An alternative political project

The second prerequisite for a paradigm shift in political economy—for a degrowth transition, in particular—is the existence of an alternative political project. This is not the forum to comprehensively defend this alternative political project, so I am just going to state it, or one version of it, in order to show that an alternative post-capitalist political project is beginning to take form.

'Escape' by John Holcroft

The following political agenda is, in my view, both coherent and attractive, but it is, all too obviously, disconnected from political ‘realism’ in developed nations (or anywhere) today. Of course, I would argue that this is an indictment of mainstream politics, rather than of degrowth.

Alternatives to GDP: Any political transition beyond capitalism requires transcending the GDP fetish  and establishing better and more nuanced ways to measure societal progress, such as the Genuine Progress Indicator. Post-growth measures of progress like this open up space for political parties to implement policy and institutional changes (like those below) which would genuinely improve social wellbeing and enhance ecological conditions, even if these would not increase, and probably even decrease, GDP.

Diminishing resource caps: If the rich, overgrown economies are serious about moving toward a just and sustainable human inhabitation of Earth, then first we must acknowledge that we are hugely over-consuming our fair share of global resources, and second, we must institute diminishing resource caps which put strict limits on national resource flows. Fortunately, this would incentivise the efficient use of resources and disincentivise waste, and lead to degrowth in ecological impacts. The question of exactly “how?” is likely to be resolved only through practical experimentation, not theory.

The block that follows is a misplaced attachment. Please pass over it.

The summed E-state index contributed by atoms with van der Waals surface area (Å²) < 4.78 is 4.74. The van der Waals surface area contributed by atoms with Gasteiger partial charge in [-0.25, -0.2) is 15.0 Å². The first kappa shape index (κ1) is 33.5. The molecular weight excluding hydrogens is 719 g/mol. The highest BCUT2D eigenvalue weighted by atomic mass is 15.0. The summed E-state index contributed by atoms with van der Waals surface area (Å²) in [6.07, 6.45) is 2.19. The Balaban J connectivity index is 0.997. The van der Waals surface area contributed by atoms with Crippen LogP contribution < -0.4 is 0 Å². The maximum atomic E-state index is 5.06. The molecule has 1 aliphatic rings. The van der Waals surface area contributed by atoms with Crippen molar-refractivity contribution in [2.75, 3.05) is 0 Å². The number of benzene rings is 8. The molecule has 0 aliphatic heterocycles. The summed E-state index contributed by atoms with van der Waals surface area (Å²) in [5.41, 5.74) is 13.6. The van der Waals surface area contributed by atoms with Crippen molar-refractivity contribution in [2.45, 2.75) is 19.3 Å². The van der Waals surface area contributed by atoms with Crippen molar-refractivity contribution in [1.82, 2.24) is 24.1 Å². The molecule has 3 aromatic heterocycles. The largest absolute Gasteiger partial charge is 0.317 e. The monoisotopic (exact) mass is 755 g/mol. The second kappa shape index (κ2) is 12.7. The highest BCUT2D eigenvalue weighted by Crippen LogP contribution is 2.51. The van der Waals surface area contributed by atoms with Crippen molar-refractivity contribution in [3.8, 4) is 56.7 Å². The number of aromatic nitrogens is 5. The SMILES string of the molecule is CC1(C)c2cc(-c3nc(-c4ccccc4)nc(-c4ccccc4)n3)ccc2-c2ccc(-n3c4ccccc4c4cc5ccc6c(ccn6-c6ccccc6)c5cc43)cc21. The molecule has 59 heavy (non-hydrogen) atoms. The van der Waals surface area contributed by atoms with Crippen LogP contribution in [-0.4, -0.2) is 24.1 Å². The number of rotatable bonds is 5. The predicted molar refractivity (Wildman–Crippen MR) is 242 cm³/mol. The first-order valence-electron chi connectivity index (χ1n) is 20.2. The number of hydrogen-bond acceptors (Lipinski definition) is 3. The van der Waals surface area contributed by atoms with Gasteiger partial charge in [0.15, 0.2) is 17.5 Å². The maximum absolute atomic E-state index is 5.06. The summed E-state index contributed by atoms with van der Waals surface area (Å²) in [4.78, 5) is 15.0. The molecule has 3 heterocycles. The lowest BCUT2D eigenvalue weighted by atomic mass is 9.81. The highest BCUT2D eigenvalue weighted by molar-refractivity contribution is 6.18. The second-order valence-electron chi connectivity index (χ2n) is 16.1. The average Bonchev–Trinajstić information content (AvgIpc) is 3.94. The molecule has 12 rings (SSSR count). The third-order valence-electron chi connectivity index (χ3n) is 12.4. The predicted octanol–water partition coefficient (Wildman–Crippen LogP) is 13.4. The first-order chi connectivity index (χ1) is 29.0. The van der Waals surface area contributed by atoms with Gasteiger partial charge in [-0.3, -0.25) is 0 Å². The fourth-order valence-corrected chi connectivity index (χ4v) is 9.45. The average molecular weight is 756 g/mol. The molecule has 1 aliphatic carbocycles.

Reduced working hours (in the formal economy): Diminishing resource caps mean a lot less resource-intensive production and consumption would take place in a degrowth economy. This would almost certainly lead to reduced GDP. To avoid the unemployment that typically flows from declining GDP, a degrowth economy would reduce work in the formal economy and share available work amongst the working population. Financial security in a contracting economy could be maintained through policies such as a Universal Basic Income, Universal Basic Services or a Job Guarantee.

Rethink government spending: Currently, governments shape many of their policies and spend much of their money in order to promote economic growth. Under a degrowth paradigm, it follows that the ways governments spend their funds would need to be fundamentally reconsidered. For example, fewer airports, roads, and military equipment; more bike lanes and public transport. How we spend our money is one way to vote for what exists in the world. Rethinking government spending would also need to go hand in hand with transformations in the systemic provision of basic services. For example, Cubans have better health on average than US citizens and yet spend an estimated 90% less on healthcare per capita. This suggests that there is ample room to provide for basic services in an affordable way while also making more public money available to fund other social projects (like a Universal Basic Income or renewable energy technologies).